• What are we doing now?
  • What are we best at doing now? Can we build on it using technology?
  • Are there emerging needs that we can answer through technology?

The leadership and decision-makers should also pave the way for the rest of the company to participate in the transformation of the company and rethinking policies and processes. McKinsey’s 2016 study shows that 70% of digital initiatives fail due to company cultures and practices that don’t allow for collaboration, clear communication and experimentation. When even rank-and-file employees and middle managers understand the company strategy, vision, and direction, they can become more empowered to make customer experiences more delightful while ensuring operational efficiency.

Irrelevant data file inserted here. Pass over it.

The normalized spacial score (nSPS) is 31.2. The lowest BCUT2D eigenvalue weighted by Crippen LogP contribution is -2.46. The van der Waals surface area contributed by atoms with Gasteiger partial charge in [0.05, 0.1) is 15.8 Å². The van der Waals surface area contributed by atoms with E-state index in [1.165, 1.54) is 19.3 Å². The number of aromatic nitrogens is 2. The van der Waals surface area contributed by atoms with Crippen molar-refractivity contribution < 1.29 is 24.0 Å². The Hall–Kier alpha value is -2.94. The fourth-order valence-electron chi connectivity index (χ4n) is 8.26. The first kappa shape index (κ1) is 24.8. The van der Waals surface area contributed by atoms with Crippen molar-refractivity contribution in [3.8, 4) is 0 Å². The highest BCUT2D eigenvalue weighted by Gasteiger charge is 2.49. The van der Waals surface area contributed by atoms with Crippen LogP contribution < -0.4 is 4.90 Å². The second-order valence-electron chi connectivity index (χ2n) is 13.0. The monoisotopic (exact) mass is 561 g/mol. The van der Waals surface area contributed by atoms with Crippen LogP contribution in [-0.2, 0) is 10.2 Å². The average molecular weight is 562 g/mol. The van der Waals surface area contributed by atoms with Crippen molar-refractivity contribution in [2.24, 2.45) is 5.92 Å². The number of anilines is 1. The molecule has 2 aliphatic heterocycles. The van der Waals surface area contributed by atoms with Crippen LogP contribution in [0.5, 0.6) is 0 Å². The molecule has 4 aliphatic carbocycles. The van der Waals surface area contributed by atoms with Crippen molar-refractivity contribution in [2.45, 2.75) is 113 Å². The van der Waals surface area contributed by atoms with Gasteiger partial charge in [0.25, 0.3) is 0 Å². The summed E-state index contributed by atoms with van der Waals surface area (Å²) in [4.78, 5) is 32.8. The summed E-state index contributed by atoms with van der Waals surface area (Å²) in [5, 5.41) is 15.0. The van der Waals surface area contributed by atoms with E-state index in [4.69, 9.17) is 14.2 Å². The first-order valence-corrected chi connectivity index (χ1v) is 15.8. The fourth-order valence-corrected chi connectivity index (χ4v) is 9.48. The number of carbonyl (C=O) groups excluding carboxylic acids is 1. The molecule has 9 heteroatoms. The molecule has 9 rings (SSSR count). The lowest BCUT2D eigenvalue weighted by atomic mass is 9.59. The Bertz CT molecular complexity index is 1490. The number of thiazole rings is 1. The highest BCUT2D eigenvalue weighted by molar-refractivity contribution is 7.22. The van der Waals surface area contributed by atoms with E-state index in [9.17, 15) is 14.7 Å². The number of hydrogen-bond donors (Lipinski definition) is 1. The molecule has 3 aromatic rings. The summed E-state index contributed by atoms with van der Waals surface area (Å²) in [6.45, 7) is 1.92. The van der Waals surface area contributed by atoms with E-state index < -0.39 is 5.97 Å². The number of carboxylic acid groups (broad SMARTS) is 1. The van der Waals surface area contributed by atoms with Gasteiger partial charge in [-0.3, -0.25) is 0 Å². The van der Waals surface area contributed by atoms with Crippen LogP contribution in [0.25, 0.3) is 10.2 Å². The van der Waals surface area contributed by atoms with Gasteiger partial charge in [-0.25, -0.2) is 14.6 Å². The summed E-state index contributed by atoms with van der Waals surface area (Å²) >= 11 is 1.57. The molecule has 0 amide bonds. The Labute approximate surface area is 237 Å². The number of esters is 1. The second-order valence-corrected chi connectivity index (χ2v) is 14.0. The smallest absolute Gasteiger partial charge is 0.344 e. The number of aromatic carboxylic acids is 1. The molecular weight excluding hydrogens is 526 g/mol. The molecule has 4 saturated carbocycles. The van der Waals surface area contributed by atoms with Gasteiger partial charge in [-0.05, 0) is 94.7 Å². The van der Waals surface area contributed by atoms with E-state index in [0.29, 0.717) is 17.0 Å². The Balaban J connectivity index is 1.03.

Pillar 2: Digital Experience: Connecting directly with customers and partners in various ways

When customers feel that the company goes out of their way to make even tedious transactions smoother and more seamless, they tend to talk about their experiences more positively. The more positive experiences a customer has with a company, the more likely that they will advocate the company to their network and the stronger their loyalty to the brand. Conversely, the worse the experience, the more likely they are to spread the negative experiences leading to a huge impact on direct and indirect sales.

Through various technologies such as chatbots for customer support and mobile apps for self-service, customers can get the information, products, and services they need much more instantaneously. This can also lead to shorter consideration periods, positive feedback and ratings, and more business from these customers and their networks.

Pillar 3: Core Systems: Boosting operational efficiency and productivity